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Balanced vs. Unbalanced Cables

Discussion in 'Live Sound [BG]' started by PNS128, Apr 14, 2009.


  1. PNS128

    PNS128

    Dec 28, 2007
    Rhode Island
    i have read up and THOUGHT i understood balanced vs. unbalanced cables. we have a behringer pmp3000 powered mixer, and with the exception of a headphone out, all the main outs and monitor outs etc are unbalanced. when plugging headphones (obviously balanced) into them, we only get a signal in the left ear. so my question is, if we were to hook up powered mains through these outputs (using balanced 1/4-XLR) would the signal be full??
    thanks for any input,
    -ryan
     
  2. JTE

    JTE Supporting Member

    Mar 12, 2008
    Central Illinois, USA
    Um, I think you don't understand balanced and unbalanced. Headphones are not balanced. They're stereo. That means the sleeve is the common ground, the tip is the one signal from the stereo source, and the ring is a different signal from the stereo source.

    Balanced lines create a mirror image of the signal (positive pulse in one is matched by a negative pulse in the other). They run exactly 90 degrees out of phase with each other so when they're combined anything that's identical in both signals is cancelled out. The real signal was out of phase to begin with so it gets through. But noise induced into the cables gets canceled.

    When you plug your 'phones into an unbalanced output, the tip of the headphone plug connects with the hot of the output jack. The sleeve of the 'phone's plug connects with the ground of the unbalanced output jack. There's no connection to the sleeve of the headphone plug so there's no signal there.

    jte
     
  3. PNS128

    PNS128

    Dec 28, 2007
    Rhode Island
    thank you very much, i knew i had something wrong there. so, if i were to connect two powered mains, would it work? im going to use the XLR in's on the PA's with a mic cable, and go out of the unbalanced 1/4 outputs on the mixer. i would use a 1/4-XLR adapter to connect it, but will everything sound right? and should it be a stereo adapter?? either is available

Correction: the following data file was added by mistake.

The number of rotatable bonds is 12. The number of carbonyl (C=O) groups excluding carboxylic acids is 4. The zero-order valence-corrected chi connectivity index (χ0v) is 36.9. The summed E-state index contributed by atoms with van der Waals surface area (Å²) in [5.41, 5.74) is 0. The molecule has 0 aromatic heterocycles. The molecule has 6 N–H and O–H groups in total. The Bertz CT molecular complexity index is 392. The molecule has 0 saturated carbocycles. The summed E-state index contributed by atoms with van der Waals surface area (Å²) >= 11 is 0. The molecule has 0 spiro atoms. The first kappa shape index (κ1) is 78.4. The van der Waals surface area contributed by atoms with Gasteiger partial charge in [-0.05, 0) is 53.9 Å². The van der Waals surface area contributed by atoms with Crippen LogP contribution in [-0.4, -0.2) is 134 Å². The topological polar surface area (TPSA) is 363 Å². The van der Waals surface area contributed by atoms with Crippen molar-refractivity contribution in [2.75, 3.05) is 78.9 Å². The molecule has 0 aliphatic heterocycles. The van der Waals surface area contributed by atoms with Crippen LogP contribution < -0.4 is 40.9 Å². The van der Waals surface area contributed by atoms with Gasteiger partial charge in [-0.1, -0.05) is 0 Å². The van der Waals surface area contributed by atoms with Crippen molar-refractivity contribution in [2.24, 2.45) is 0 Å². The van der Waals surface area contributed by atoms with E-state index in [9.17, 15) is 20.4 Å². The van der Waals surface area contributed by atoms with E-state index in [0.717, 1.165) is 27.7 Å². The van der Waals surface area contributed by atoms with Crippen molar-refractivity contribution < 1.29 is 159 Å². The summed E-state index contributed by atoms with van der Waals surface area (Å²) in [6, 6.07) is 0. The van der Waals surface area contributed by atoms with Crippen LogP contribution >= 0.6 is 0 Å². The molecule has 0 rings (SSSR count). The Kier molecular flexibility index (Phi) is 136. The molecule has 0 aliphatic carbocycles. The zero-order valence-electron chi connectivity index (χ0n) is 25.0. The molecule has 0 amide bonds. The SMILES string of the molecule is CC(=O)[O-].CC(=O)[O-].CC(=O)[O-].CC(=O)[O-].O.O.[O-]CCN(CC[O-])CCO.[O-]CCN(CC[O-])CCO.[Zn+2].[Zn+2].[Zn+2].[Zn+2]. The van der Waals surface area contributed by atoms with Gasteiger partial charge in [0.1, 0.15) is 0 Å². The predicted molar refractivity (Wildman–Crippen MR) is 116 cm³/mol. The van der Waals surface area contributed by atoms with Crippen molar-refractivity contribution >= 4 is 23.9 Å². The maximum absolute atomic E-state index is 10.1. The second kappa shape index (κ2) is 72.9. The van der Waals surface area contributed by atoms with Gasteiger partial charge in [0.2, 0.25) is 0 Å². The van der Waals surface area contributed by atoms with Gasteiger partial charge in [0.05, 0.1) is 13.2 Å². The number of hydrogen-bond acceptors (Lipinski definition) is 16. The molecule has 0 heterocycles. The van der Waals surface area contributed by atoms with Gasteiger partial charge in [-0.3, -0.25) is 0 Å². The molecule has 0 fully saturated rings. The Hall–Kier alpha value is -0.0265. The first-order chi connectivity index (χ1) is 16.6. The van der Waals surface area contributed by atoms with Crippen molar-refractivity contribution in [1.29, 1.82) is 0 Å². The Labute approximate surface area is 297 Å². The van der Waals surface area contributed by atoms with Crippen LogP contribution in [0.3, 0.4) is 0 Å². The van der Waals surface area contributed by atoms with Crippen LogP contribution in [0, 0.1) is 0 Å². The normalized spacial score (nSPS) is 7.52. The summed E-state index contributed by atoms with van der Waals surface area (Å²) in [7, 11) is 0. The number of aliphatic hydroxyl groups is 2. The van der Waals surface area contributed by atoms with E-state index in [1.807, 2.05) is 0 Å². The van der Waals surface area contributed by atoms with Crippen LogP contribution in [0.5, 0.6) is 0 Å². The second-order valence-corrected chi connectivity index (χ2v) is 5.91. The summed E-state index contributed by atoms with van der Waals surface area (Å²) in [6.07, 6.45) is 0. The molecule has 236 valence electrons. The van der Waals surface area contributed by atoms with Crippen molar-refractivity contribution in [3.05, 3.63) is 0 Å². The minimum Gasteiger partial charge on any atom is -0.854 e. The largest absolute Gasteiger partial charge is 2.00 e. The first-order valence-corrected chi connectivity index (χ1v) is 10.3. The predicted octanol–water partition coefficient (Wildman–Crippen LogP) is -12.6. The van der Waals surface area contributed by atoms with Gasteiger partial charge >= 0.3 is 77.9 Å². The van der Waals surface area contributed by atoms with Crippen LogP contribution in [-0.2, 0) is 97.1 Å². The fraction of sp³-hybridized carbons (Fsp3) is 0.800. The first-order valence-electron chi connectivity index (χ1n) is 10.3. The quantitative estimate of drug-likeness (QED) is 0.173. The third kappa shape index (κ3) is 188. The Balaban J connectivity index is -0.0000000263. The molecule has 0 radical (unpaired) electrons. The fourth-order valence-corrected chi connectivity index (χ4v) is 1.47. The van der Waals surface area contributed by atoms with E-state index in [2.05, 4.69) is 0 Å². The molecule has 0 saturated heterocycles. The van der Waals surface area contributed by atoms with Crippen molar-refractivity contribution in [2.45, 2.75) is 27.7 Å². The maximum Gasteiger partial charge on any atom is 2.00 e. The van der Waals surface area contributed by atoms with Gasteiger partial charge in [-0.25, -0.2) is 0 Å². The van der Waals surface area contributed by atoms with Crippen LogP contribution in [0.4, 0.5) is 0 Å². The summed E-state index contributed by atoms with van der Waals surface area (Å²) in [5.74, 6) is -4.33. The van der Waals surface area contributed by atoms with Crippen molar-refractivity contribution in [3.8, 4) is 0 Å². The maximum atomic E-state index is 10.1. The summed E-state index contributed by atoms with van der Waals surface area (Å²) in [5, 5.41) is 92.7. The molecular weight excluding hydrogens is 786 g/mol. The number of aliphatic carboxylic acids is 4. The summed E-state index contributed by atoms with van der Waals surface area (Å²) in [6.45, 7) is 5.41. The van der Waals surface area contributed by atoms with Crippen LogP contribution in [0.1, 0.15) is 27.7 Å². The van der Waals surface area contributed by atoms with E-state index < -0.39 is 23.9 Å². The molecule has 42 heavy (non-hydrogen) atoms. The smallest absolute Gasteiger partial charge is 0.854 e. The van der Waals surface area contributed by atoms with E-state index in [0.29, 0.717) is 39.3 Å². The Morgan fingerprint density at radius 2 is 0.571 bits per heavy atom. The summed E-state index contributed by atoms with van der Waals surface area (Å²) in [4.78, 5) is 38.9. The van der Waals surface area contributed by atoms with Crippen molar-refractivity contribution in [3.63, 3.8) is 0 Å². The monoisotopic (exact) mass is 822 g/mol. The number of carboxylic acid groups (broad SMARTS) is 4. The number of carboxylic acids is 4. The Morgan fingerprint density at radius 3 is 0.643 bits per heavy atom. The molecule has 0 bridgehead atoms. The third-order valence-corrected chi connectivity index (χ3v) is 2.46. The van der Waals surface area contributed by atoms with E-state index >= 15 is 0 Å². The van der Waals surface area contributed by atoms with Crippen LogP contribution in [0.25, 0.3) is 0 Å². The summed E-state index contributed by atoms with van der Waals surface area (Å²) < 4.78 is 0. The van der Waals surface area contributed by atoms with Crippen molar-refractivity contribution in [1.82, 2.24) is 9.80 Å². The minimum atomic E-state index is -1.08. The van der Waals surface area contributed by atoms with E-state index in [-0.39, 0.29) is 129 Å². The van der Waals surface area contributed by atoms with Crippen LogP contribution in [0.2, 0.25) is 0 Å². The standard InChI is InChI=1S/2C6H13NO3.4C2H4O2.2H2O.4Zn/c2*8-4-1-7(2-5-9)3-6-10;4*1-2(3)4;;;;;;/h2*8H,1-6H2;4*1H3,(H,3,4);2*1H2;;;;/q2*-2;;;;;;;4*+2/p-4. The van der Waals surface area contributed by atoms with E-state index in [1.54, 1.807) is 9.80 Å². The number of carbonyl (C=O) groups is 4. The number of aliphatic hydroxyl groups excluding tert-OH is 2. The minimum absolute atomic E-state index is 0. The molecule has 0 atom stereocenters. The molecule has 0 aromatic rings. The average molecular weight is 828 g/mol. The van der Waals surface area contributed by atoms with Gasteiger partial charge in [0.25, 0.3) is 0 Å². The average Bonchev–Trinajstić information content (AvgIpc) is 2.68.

as in this
    http://www.music123.com/American-Re...-Male-Stereo-Adapter-339519-i1129378.Music123

    vs. this
    http://www.music123.com/American-Re...4--Male-Mono-Adapter-339518-i1129377.Music123
    thanks,
    ryan
     
  4. Bassgrinder77

    Bassgrinder77 Banned

    Jan 23, 2009
    Close - it's 180 degrees. Not 90.
    Balanced is a differential signal where the + and - (180 out of phase) each have the same impedence relative to each other and ground so they'll theoretically pick up noise equally.
    The receiver essentially subtracts the - from the + so the result is 2x the + signal without the noise (which got canceled in the subtraction).
    Also, no current flows in the ground shield (which helps its effectiveness).
     
  5. Bassgrinder77

    Bassgrinder77 Banned

    Jan 23, 2009
    If you're going to use a 1/4 to XLR adapter, make sure the adapter has an in-line transformer to make it truly balanced. They're not expensive. Hosa brand sells them for (I believe) less than $10 - available at Guitar Center in the Pro Audio dept.
     
  6. PNS128

    PNS128

    Dec 28, 2007
    Rhode Island
    how would i know if it has said transformer
     
  7. You said your mixer was powered, if this is the case then you don't want to hook up powered speakers to the powered outputs, you want to hook up unpowered speakers, using a speaker cable and not a balanced cable.

    That is why all of the powered outputs are unbalanced, because speaker cables are unbalanced.

    You will be sad if you hook powered speakers up to the powered outputs :bawl:
     
  8. JTE

    JTE Supporting Member

    Mar 12, 2008
    Central Illinois, USA
    DOH- I knew it was 180, not 90 degrees out of phase...

    Thanks for correcting that!

    jte
     
  9. PNS128

    PNS128

    Dec 28, 2007
    Rhode Island
    the power outputs are speakons....that was never an issue here
    -Ryan
     
  10. Bob Lee (QSC)

    Bob Lee (QSC) In case you missed it, I work for QSC Audio! Commercial User

    Jul 3, 2001
    Costa Mesa, Calif.
    Technical Communications Developer, QSC Audio
    The signals on the two legs of a balanced line are in-phase but typically in opposite polarity—i.e., mirror images of each other. They don't actually have to be, though. Some balanced outputs have one side driven with a signal, and the other side is terminated to ground through an impedance equal to the output impedance ofthe driven leg. What gives the balanced connection its immunity to noise is that the two legs see equal impedances to ground, and that the input it feeds is differential. This way, noise induced will be equal in both legs and in the same polarity, and thus will cancel out in the input circuitry.
     

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